STEWART: Look, he's young, he will soon learn the error of his ways. I think we have not seen the last of Madison Cawthorn. But he does need to go away and try and in my view grow up a little bit before he does decide to come back.

CHURCH: He certainly learned a lot of lessons Tuesday night, if not before. So, Caroline, what is your response to the hit Trump's endorsement power took from this law specifically?

HELDMAN: Well, it's interesting, you know, Trump likes to jump in on races late and endorsed candidates he thinks is going to -- are going to win. So, his record is a winning record. But you know it depends upon the race. It's hard to say what his influences with Madison Cawthorn. You know, this is a cautionary tale of what happens when you're out of step with your party in terms of temperament.

And also out of your -- out of step with your party in terms of policy. This is a man who went to Congress. As Alice pointed out he disrespected elders in the party. He also went against the party line. This is a man who, you know, have multiple allegations of sexual violence. He twice tried to take a gun to a plane. This is a man who gets pulled over. Has a, you know, a license that's out of date, just a constant series of scandals.

But how do we know about this? And how do we know about the right near the end of the election? This was the Republican Party teaching the party a lesson about what happens when you step out of line. And this is what the parties do. It's not specific to Republicans, but boy, what an ugly flame out. I've never seen anything like it. How to -- how to ruin your political career in two years.

CHURCH: Yes. That has been extraordinary to watch. No doubt about it. Caroline Heldman, Alice Stewart, many thanks to you both for joining us. Appreciate it.

HELDMAN: Thank you, Rosemary.

CHURCH: And our election night coverage of the U.S. midterm primaries resumes in just a moment.

Plus, after months of brutal fighting. The battle for the Ukrainian city of Mariupol is nearing its end. But in order to take the city Russian forces have to destroy it. We will have the latest on the other side of the break. Stay with us.


CHURCH: More now on our top story. U.S. midterm election primaries. The critical Republican primary in Pennsylvania, the Senate is still too close to call. Trump-backed celebrity Dr. Mehmet Oz is facing off against former hedge fund CEO David McCormick and conservative activist Kathy Barnette. Both Oz and McCormick addressed their supporters earlier with each of them predicting victory once all the votes are counted.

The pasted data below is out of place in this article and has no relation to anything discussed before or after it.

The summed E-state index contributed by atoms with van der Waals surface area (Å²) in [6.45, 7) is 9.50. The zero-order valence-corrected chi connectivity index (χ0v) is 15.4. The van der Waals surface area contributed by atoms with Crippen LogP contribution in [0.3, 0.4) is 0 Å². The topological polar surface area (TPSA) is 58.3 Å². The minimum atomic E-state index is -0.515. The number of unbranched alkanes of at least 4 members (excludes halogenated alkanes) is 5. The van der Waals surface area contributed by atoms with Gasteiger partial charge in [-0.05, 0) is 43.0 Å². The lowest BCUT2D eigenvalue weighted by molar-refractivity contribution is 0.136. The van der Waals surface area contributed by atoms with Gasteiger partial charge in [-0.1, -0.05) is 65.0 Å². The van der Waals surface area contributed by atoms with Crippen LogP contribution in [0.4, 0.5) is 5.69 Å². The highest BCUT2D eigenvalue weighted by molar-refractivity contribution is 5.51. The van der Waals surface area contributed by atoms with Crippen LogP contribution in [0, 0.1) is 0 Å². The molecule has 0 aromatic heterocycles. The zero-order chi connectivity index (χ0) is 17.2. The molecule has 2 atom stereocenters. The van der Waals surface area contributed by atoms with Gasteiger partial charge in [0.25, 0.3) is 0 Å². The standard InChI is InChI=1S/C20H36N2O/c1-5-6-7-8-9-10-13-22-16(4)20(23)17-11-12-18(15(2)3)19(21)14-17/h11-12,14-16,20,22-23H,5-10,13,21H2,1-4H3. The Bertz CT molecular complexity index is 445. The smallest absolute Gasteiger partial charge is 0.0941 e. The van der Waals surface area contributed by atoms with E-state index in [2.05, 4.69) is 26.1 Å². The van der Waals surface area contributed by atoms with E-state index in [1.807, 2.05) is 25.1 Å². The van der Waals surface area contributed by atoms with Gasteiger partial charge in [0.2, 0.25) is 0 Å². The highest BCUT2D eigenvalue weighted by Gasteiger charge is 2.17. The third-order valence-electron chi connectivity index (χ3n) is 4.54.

CNN Senior Data Reporter Harry Enten has more now on why the race between McCormick and Oz remains so very close.

HARRY ENTEN, CNN SENIOR DATA REPORTER: There's a real difference that we have seen between the early vote and then the Election Day vote. If in fact there is still some absentee ballots to be counted, what you saw early on the evening was essentially that Oz was trailing in that race. He caught up as we went on. So, McCormick was doing better in that early vote. If there is still a lot of that vote left. Yes, we're seeing some squeezing right now.

Yes, it is too close to call. But the fact is David McCormick has led at every single point in this evening. You'd rather be him than Mehmet Oz. But again, there's a reason why we haven't called. This thing as tight as a tick. It's ridiculously close.

CHURCH: And we will have much more on the primaries in just a few minutes when I'll be joined by our senior political analyst, Ron Brownstein.

Well, Ukraine's decision to end its combat mission in Mariupol effectively cedes control of the city to Russian troops. It's a strategic win for Russia but one that came at a staggeringly high cost to Ukrainian civilians. CNN's Ivan Watson has our report.


IVAN WATSON, CNN SENIOR INTERNATIONAL CORRESPONDENT: A patriotic Ukrainian hymn echoes from beneath Mariupol. Here we go into the battle of life they sing. Hard and durable, unbreakable as granite. These were the final few Ukrainian defenders left battling the Russian war machine in a sprawling steelworks. Rock hard resolve was needed, because above their heads has been described as Hell on Earth.

Two and a half months ago, President Putin announced a so-called special military operation. Russia had loomed over Mariupol since 2014. The constant fear of a Russian invasion was part of everyday life. CNN was in the city the day the war began.

ALEX MARQUARDT, CNN SENIOR NATIONAL SECURITY CORRESPONDENT: We spoke with one woman who has been trying banks all across town, she said her kids are waiting in the car. She wants to leave with her family.